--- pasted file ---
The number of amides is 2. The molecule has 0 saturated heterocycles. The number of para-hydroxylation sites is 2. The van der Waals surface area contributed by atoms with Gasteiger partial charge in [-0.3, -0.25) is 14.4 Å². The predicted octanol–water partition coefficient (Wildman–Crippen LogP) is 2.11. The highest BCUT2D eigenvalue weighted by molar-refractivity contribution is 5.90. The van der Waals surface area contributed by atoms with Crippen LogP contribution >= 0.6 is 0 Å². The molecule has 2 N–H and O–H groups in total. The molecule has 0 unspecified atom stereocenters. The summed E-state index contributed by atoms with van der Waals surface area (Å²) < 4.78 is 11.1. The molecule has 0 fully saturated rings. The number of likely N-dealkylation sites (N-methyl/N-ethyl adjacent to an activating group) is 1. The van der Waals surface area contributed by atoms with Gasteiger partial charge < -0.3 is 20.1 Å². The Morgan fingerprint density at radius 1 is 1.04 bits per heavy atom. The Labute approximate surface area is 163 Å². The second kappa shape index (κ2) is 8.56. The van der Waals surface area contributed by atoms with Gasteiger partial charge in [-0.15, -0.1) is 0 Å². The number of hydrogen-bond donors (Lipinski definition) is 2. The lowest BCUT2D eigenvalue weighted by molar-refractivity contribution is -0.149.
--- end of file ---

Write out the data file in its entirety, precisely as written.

The number of amides is 2. The molecule has 0 saturated heterocycles. The number of para-hydroxylation sites is 2. The van der Waals surface area contributed by atoms with Gasteiger partial charge in [-0.3, -0.25) is 14.4 Å². The predicted octanol–water partition coefficient (Wildman–Crippen LogP) is 2.11. The highest BCUT2D eigenvalue weighted by molar-refractivity contribution is 5.90. The van der Waals surface area contributed by atoms with Crippen LogP contribution >= 0.6 is 0 Å². The molecule has 2 N–H and O–H groups in total. The molecule has 0 unspecified atom stereocenters. The summed E-state index contributed by atoms with van der Waals surface area (Å²) < 4.78 is 11.1. The molecule has 0 fully saturated rings. The number of likely N-dealkylation sites (N-methyl/N-ethyl adjacent to an activating group) is 1. The van der Waals surface area contributed by atoms with Gasteiger partial charge < -0.3 is 20.1 Å². The Morgan fingerprint density at radius 1 is 1.04 bits per heavy atom. The Labute approximate surface area is 163 Å². The second kappa shape index (κ2) is 8.56. The van der Waals surface area contributed by atoms with Gasteiger partial charge in [-0.15, -0.1) is 0 Å². The number of hydrogen-bond donors (Lipinski definition) is 2. The lowest BCUT2D eigenvalue weighted by molar-refractivity contribution is -0.149.